Ford and Meridian Automotive Systems have announced a memorandum of understanding (MOU), outlining a framework for the sale of Automotive Components Holdings’ lighting business and its Sandusky, Ohio plant.


With this announcement, ACH – holding company for former Visteon units transferred back to Ford – has sold one plant and signed MOUs related to eight additional plants during the past six months.


ACH Sandusky primarily makes automotive lighting, including front, rear and signal lights, for some Ford vehicles, and about 60% of Ford’s North American vehicle production.


“This announcement represents more progress with our Way Forward plan,” said Ford’s president of The Americas Mark Fields. “The successful approach Ford is taking with our component operations – including selling or idling our ACH facilities – will help us achieve our commitment to reduce overall operating costs by $US5bn by the end of 2008.”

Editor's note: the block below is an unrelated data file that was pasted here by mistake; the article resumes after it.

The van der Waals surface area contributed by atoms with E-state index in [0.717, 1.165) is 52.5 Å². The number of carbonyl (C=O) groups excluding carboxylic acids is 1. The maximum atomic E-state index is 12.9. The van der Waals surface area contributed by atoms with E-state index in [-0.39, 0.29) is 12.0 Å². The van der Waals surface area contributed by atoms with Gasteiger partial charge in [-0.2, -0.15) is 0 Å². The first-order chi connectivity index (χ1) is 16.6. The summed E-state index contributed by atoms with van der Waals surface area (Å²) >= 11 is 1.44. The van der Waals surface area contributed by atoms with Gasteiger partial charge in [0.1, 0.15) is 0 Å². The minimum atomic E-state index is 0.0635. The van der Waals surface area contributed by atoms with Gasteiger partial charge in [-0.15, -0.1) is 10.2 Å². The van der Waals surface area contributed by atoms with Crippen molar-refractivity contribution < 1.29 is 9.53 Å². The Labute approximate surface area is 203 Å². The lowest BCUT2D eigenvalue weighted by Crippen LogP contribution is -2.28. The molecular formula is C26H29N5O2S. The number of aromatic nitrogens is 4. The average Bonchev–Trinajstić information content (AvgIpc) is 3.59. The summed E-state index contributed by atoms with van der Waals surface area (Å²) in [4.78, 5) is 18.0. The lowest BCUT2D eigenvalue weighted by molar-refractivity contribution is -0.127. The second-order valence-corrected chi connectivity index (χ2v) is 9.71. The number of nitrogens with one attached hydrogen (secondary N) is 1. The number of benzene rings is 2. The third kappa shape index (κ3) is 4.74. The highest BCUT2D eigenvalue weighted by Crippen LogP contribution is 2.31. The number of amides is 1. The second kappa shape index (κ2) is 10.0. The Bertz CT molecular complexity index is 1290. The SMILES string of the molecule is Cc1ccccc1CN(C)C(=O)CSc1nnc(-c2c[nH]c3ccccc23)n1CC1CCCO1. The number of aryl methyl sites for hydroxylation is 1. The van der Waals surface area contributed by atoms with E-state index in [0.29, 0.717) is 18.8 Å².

Other ACH businesses in negotiations for final agreement and sale include glass, fascias and fuel tanks, climate control systems, propshafts, and power transfer units (PTU).


The ACH fuel rail business and its El Jarudo subsidiary were sold at the end of the first quarter.


“The response from the marketplace has been better than expected,” said ACH CEO and COO Al Ver.


“We believe that is due, in large measure, to the significant improvement in the quality, on-time delivery and cost-effectiveness of our operations during the past year and a half.”


Automotive Components Holdings is a temporary company managed by Ford, which was established in October 2005 with former Visteon component operations. ACH’s mission is to ensure the flow of components and systems while preparing the ACH component operations for sale or closing.


The $4bn firm currently has 12 plants and about 12,000 full-time workers, mostly leased from Visteon or Ford.


“Acquiring the Sandusky, Ohio facility is a logical extension of our engineering and manufacturing expertise in lighting,” said Meridian’s president and CEO Richard Newsted.


“We are excited about the opportunity to improve the long-term competitive position of this operation and expand our strengths and capabilities in lighting technology.”


The sale is contingent upon reaching a new and competitive agreement with the United Auto Workers union, both companies noted.